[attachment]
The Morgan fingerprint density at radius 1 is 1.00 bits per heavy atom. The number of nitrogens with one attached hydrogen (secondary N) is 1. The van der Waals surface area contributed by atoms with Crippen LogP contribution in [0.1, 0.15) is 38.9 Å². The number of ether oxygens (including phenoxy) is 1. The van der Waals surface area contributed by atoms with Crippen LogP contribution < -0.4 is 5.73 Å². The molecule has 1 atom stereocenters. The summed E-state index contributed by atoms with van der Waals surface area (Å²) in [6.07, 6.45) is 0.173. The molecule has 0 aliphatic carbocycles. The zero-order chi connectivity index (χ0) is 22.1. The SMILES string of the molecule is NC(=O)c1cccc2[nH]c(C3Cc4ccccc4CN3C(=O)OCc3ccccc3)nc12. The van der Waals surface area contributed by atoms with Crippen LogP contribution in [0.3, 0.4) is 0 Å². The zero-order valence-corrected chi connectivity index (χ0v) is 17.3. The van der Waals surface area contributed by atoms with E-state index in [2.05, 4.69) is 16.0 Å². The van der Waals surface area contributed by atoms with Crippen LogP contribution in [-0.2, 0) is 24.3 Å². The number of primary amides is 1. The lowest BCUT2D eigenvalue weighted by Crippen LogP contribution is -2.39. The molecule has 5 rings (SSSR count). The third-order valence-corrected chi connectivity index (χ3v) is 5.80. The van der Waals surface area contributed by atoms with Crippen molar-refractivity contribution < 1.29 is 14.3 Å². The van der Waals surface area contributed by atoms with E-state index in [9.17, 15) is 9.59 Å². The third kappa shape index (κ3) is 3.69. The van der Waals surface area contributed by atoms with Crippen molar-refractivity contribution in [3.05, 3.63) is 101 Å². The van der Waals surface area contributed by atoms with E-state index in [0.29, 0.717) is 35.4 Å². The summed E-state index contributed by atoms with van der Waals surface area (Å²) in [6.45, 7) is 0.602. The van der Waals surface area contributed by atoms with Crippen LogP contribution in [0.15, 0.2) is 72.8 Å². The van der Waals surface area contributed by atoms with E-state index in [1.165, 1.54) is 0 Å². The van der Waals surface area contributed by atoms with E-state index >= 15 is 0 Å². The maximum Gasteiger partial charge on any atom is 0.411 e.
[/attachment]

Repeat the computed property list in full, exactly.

The Morgan fingerprint density at radius 1 is 1.00 bits per heavy atom. The number of nitrogens with one attached hydrogen (secondary N) is 1. The van der Waals surface area contributed by atoms with Crippen LogP contribution in [0.1, 0.15) is 38.9 Å². The number of ether oxygens (including phenoxy) is 1. The van der Waals surface area contributed by atoms with Crippen LogP contribution < -0.4 is 5.73 Å². The molecule has 1 atom stereocenters. The summed E-state index contributed by atoms with van der Waals surface area (Å²) in [6.07, 6.45) is 0.173. The molecule has 0 aliphatic carbocycles. The zero-order chi connectivity index (χ0) is 22.1. The SMILES string of the molecule is NC(=O)c1cccc2[nH]c(C3Cc4ccccc4CN3C(=O)OCc3ccccc3)nc12. The van der Waals surface area contributed by atoms with Crippen LogP contribution in [0.3, 0.4) is 0 Å². The zero-order valence-corrected chi connectivity index (χ0v) is 17.3. The van der Waals surface area contributed by atoms with E-state index in [2.05, 4.69) is 16.0 Å². The van der Waals surface area contributed by atoms with Crippen LogP contribution in [-0.2, 0) is 24.3 Å². The number of primary amides is 1. The lowest BCUT2D eigenvalue weighted by Crippen LogP contribution is -2.39. The molecule has 5 rings (SSSR count). The third-order valence-corrected chi connectivity index (χ3v) is 5.80. The van der Waals surface area contributed by atoms with Crippen molar-refractivity contribution < 1.29 is 14.3 Å². The van der Waals surface area contributed by atoms with E-state index in [9.17, 15) is 9.59 Å². The third kappa shape index (κ3) is 3.69. The van der Waals surface area contributed by atoms with Crippen molar-refractivity contribution in [3.05, 3.63) is 101 Å². The van der Waals surface area contributed by atoms with E-state index in [0.29, 0.717) is 35.4 Å². The summed E-state index contributed by atoms with van der Waals surface area (Å²) in [6.45, 7) is 0.602. The van der Waals surface area contributed by atoms with Crippen LogP contribution in [0.15, 0.2) is 72.8 Å². The van der Waals surface area contributed by atoms with E-state index in [1.165, 1.54) is 0 Å². The van der Waals surface area contributed by atoms with E-state index >= 15 is 0 Å². The maximum Gasteiger partial charge on any atom is 0.411 e.